Texas Financial Partners Shares Thoughts and Insights at TALT “Saving Family Lands” Seminar

“When it rains in Texas, 84% falls on farms and ranches.” This statistic, among others, demonstrates the importance of rural working lands in Texas, and the reason why the Texas Agricultural Land Trust (TALT) works hard to protect rural Texas lands. Celebrating their 10th anniversary this year, TALT’s mission is to conserve the Texas heritage of agricultural lands, wildlife habitats, and natural resources. Their motto: Protect. Conserve. Pass on.

As part of this mission, TALT hosted a conservation workshop as part of their “Saving Family Lands” seminar series on October 11th in Kingsville. Texas Financial Partners was pleased to participate in this workshop. Todd S. Healy (Principal), Carolyn J. Smith (Senior Director), and Jay F. Wheless (Director) shared insights and learned new tools for serving their clients who own family farms and ranches.

At the seminar, Dr. Roel Lopez of the Texas A&M Natural Resource Institute shared information from a study on the changes affecting rural working lands in Texas today. Population increases, rising land values, and continued fragmentation of rural working lands are impacting natural resources and food security in crucial ways. With these conditions in mind, landowners considering a transfer to the next generation are faced with unique opportunities and challenges.

Blair Fitzsimons, TALT Executive Director, said of TALT’s work, “As we travel the state and visit with landowners, common themes arise in conversation. Drought, cattle prices, eminent domain, energy development… the list is a familiar one. But the topic that surfaces more now than before is how to plan for the future. Landowners are asking: How do I foster my commitment to the land? Will the children come back to the ranch or farm? What if one does and the other doesn’t? What are my options if I don’t have heirs? How do I ensure a legacy for future generations?”

TALT Stewardship Director, Ken Cearley, commented that “Texas private farms and ranches provide food, fiber, drinking water, clean air, wildlife habitat, and the wide-open spaces that all Texans benefit from, so it is imperative that these lands stay in production for generations to come.”


At TALT Kingsville workshop “Saving Family Lands” Todd Healy, Principal, TFP; Carolyn Smith, Senior Director, TFP; Blair Fitzsimons, Chief Executive Officer, TALT; Ken Cearly, Stewardship Director, TALT; Jay Wheless, Director, TFP

Of particular prominence at the seminar was the topic of conservation easements, which allow landowners to voluntarily devote a portion of their working lands for natural or historical preservation, public access, or recreation, and could be a useful tool for landowning families who hope to maintain their estates across generations. “Conservation easements can be structured to protect specific conservation values of the landowner,” noted Wheless. “As Texans, we have a great opportunity to preserve and conserve our beautiful natural resources.”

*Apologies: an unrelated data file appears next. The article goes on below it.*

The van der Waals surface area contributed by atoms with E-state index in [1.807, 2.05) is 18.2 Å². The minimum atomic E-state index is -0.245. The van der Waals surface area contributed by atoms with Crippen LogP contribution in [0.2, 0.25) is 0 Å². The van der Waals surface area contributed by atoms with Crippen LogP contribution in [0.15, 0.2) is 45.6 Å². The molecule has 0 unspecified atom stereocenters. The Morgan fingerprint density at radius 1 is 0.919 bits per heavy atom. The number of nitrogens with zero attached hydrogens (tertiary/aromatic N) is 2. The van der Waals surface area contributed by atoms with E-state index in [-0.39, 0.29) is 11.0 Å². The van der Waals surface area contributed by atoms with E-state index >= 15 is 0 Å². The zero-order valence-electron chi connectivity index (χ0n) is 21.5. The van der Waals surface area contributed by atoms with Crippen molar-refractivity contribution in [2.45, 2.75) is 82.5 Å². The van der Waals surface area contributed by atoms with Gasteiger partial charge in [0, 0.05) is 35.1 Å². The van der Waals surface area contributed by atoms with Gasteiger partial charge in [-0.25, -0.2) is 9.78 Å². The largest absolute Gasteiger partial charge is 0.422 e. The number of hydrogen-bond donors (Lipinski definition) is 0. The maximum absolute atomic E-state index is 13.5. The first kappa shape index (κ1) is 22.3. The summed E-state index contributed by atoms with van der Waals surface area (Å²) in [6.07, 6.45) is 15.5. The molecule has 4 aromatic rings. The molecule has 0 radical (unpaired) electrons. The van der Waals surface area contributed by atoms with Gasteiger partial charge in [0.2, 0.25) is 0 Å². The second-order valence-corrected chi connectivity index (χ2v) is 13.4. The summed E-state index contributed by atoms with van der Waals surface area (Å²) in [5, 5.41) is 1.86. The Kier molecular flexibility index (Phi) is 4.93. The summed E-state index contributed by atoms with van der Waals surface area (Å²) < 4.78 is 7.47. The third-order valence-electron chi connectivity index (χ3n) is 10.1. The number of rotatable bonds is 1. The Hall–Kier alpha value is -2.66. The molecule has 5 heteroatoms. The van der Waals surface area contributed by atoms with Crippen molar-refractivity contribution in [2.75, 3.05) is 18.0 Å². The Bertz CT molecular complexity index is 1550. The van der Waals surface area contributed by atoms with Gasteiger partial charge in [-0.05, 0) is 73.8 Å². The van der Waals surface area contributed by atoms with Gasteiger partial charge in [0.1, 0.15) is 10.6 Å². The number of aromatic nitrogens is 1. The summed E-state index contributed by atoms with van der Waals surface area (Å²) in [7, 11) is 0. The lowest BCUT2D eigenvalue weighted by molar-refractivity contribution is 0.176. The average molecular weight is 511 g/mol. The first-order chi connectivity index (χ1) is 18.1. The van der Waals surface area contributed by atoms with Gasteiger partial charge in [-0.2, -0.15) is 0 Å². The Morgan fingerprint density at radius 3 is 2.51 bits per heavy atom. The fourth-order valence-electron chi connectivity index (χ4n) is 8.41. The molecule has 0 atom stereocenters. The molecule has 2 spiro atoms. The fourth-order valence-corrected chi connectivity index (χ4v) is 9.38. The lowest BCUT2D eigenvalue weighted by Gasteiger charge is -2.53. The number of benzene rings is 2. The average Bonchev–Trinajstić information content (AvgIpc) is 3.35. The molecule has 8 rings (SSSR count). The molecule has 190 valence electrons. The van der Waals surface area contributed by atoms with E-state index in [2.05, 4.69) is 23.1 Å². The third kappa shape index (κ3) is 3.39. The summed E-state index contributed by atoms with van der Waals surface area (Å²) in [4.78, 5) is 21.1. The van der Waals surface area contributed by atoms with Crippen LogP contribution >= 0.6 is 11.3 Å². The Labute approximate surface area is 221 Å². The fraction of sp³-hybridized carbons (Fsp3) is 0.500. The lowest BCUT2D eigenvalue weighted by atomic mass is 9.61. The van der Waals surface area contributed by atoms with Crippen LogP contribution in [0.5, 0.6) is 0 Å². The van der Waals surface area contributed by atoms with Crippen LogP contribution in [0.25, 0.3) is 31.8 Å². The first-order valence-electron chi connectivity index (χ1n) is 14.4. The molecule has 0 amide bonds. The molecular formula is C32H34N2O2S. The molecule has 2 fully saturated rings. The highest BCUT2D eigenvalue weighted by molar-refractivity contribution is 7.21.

Healy remarked that “Blair Fitzsimons opened the one-day conference by explaining that ‘land is what unites us.’ She and the other speakers went on to explain how much land has been taken over as our population in Texas grows. In describing a conservation easement, she explained how we may have the key to helping to curtail that challenge.”

During their opportunity to present at the event, the TFP team stressed the utility of life insurance as a tool for the stable transfer of family land across generations. Smith offered this analysis of the ways in which life insurance and conservation easements might be used as complementary tools in estate planning for working lands:

As landowners review their plans to transfer ownership to the next generation, a couple of situations may arise:

Not all family members are interested in future ownership.

Establishing a conservation easement has decreased the market value of the land, and thereby, the value of the assets going to the next generation.

Maintaining farm and ranch land requires liquidity to fund maintenance, repairs, operations, etc.

Landowners may have an income tax savings from the establishment of an easement.

Land owners may use life insurance as a tool in their estate plan. Even though they may be giving up the potential appreciation of the property, they may be able to make up the difference with life insurance being paid for by the income tax savings.

The Kingsville event is the latest in a series of workshops held in the Gulf Coast region that focused on providing tools to landowners for succession planning, generational transfer of land, and other land management topics. TFP was honored to participate in this event, knowing that landowning families across Texas will benefit from the insights shared between all participants.

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